Confessions from American suburbia

Every year, the University of Georgia Press awards two Flannery O’Connor Short Fiction prizes to outstanding short story collections. The Press inaugurated the award in 1983 “to encourage gifted emerging writers by bringing their work to a national readership.” The winners receive a cash prize and also publication by University of Georgia Press, which announced the 2012 winners this week. It’s a previous winner, though, that’s had my attention.

In 2008, Andrew Porter won the award for The Theory of Light and Matter. His collection was mentioned to me during a recent discussion with a book club in an aside by a member. She told me her son, Brian Strause, had recommended she read Porter’s prize-winning book. (Brian Strause is the author of the widely praised novel Maybe a Miracle.) I read Porter’s short stories, and now I’m recommending the collection to you — some six degrees of separation going on here in the world of book recommendations.

A seductive quality of Porter’s 10 stories is the engaging first person voice. Its warmth and confessional tone feels like we’re listening to a good friend who wonders out loud to us about past family situations involving, in one story, the narrator’s distant father trying and failing to live up to a “genius” label attached to him early in life; and, in another, the narrator’s mother, whom he caught in an intimate moment with another woman while her husband is away.

Each story in the collection delves into ordinary suburban life and grabs us with believable and relatable emotions of desire, hope, guilt, yearning and confusion. Porter’s characters are good people – his compassion for them brings us closer to them, as does the way they happen to misjudge and disappoint each other, many because they fail to speak up when something is wrong.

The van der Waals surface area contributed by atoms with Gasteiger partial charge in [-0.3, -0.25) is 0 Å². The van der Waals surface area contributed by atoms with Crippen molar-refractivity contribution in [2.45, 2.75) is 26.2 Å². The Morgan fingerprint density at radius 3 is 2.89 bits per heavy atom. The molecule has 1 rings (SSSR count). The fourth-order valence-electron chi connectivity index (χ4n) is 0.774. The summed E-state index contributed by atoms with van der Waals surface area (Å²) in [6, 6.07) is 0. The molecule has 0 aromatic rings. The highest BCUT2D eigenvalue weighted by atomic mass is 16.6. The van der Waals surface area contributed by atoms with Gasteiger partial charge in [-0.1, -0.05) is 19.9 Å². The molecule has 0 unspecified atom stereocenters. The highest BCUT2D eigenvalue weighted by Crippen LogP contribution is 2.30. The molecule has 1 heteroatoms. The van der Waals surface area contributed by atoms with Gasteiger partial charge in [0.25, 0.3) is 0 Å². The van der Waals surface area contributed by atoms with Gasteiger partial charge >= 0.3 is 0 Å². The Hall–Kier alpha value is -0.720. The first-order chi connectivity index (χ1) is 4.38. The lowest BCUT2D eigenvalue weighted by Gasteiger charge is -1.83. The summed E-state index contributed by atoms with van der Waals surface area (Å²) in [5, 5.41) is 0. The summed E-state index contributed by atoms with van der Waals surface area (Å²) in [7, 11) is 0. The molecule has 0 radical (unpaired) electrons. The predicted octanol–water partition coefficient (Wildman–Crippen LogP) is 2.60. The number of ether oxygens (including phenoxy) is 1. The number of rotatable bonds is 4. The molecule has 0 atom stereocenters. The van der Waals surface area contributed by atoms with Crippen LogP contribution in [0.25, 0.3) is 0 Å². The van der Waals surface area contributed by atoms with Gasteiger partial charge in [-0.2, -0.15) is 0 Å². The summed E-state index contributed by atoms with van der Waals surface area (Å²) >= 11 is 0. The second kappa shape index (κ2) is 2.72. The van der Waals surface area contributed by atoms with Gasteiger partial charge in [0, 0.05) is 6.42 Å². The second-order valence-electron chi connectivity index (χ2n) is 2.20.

Here’s a brief summary of three of the stories:

  • In “Azul,” a childless couple relates to the exchange student in their home as a friend. Their failure to discipline and set limits reflects their middle-aged regrets and leads to an accident.
  • In “River Dog,” the narrator remembers a high school party during which he believes his brother assaulted a classmate and to this day wonders about what happened. He begins, “It is easy now, after everything that has happened to my brother, to say I didn’t hate him. But I can still remember how it used to humiliate me when the rumors about him spread through my high school.”
  • In “Departure,” the sixteen-year-old narrator looks back to the summer “over ten years ago” when he and a friend gawked at Amish kids hanging out at a diner and casually dated the Amish girls with whom they could never get close.

My favorite is the title story for the way Porter brings a familiar theme to life and wrings out our hearts in the process. It is the only story narrated by a female voice, that of Heather, who falls in love with her college physics professor but leaves him to marry a boy she’s been dating, who graduates and becomes a doctor. Porter elegantly illustrates the situation of being in love versus making a better choice for marriage, and it brought to mind C. P. Cavafy’s poem “Che Fece … Il Gran Rifiuto” about the right ‘no’ that drags a person down all his life.

A word about short story collections: they don’t get near the consideration they deserve these days from publishers or readers. There used to be a time in the 20th century when this literary form was so popular and in-demand authors made a good living publishing them in magazines alone. The article “Publish or Perish: The Short Story” by Paul Vidich in the Millions states: “There were more than 25 mass market magazines in the 1920s and 1930s that published one short story each week. When Life magazine published Hemingway’s The Old Man and the Sea, in 1952, that issue sold 5.3 million copies.”

Another article to consider about this short literary form, “A Brief Survey of the Short Story” in The Guardian brings to our attention masters of the short story through the ages. And a good reading list for short story collections can be found on the website of the Frank O’Connor International Short Story Award. This year’s winner is What We Talk About When We Talk About Anne Frank by Nathan Englander. Andrew Porter’s The Theory of Light and Matter made the longlist of that award in 2009.